More fundamentally, Trump’s decision to offer an explicit, near-term date for the U.S. withdrawal as part of the Doha Agreement also proved devastating. It was widely understood by both the Taliban and Afghan officials to set a doomsday clock in motion. While in theory the Afghan army should have had the material capability to defend major cities for months or years even without U.S. support, Afghan soldiers and officials rapidly lost the will to risk their lives fighting the Taliban just to buy time for the U.S. to withdraw from a war it had obviously concluded was a lost cause.

Had Washington been more ambiguous about the withdrawal date, the Taliban would have had more reasons to explore diplomatic options and less certainty about relying on military victory for fear the U.S. might be compelled to prolong its stay. Setting hard deadlines was important to Trump — and then Biden for domestic political reasons, of course — but the looming certainty of American withdrawal made it easy for the Taliban to bribe demoralized Afghan commanders into surrendering without a fight, facilitating the Taliban’s rapid advance.

Trump also bears responsibility for having made it harder to evacuate tens of thousands of Afghans and their families who risked their lives working with the U.S. According to an aide to former Vice President Mike Pence, Trump’s immigration team went out of its way to impede the application process of America’s Afghan allies seeking asylum and to reduce the number allowed to come in via Special Immigrant Visas, which allow Afghans who risked their lives to support U.S. forces to immigrate. That undoubtedly contributed to the backlog that has slowed the evacuation process this month.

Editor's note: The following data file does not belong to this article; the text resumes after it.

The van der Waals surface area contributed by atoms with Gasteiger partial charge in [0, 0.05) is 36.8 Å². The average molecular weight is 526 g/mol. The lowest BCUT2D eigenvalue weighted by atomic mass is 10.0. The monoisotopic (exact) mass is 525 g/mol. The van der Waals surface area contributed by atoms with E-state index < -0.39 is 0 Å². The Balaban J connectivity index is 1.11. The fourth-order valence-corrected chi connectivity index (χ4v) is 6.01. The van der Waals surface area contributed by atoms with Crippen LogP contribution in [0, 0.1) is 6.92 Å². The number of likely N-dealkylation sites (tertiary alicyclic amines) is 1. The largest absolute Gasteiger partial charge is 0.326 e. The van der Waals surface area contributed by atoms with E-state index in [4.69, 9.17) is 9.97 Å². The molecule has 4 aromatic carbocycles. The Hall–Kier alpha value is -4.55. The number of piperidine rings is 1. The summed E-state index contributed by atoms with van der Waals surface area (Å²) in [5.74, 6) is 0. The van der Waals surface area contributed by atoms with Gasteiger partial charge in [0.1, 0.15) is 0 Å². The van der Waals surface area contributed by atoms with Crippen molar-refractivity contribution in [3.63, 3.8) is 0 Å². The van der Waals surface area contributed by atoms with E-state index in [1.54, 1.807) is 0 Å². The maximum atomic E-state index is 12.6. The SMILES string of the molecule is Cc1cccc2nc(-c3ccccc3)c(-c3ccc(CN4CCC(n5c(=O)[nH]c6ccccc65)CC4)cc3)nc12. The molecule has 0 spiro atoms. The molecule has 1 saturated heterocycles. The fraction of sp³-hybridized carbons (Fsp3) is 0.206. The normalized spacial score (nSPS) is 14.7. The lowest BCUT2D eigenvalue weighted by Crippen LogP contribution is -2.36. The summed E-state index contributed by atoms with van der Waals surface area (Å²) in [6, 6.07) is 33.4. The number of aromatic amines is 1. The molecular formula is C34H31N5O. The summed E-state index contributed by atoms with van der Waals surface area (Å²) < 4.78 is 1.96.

To be clear, Biden remains responsible for following through on the Trump administration’s policy. Even though reversing Trump’s arrangement would have been more costly than had a better deal been negotiated in the first place, it nonetheless remained within Biden’s power once he took office to change the pace and diplomatic terms of the withdrawal. While he would have risked the Taliban’s resuming attacks on U.S. forces by not adhering to the deal, he could have tried to shore up the Afghan government and perhaps evacuate more Afghans in advance.

But Biden had been arguing for withdrawal since he was vice president a decade ago, so his views dovetailed with political pressure to end an unpopular war. His only major change to Trump’s withdrawal plans was to push the deadline back from May by a few months, once again providing a crystal-clear end date to the Taliban. Biden also failed to adequately accelerate the special visa admissions and evacuation process to make up for the delays imposed under Trump.

Of course, delaying the withdrawal to try to engineer more favorable circumstances for the Afghan government might not have succeeded and instead simply ensured that the same situation arose at a later date, possibly resulting in the deaths of even more U.S. troops and Afghans. It’s likely that only a continual U.S. presence for many years could have prevented the Afghan government’s fall — a presence too costly in U.S. lives and dollars in the opinion of many Americans.

It’s nonetheless risible to hear Trump blast Biden, telling the New York Post last week, “It is time for Joe Biden to resign in disgrace for what he has allowed to happen to Afghanistan.” Essentially, he was criticizing Biden for following through on his own exit strategy.

America’s failed war in Afghanistan was one of this polarized country’s few sustained bipartisan efforts, one in which both Democratic and Republican administrations can share plenty of blame, for both how they escalated the U.S. intervention there and then ultimately abandoned it.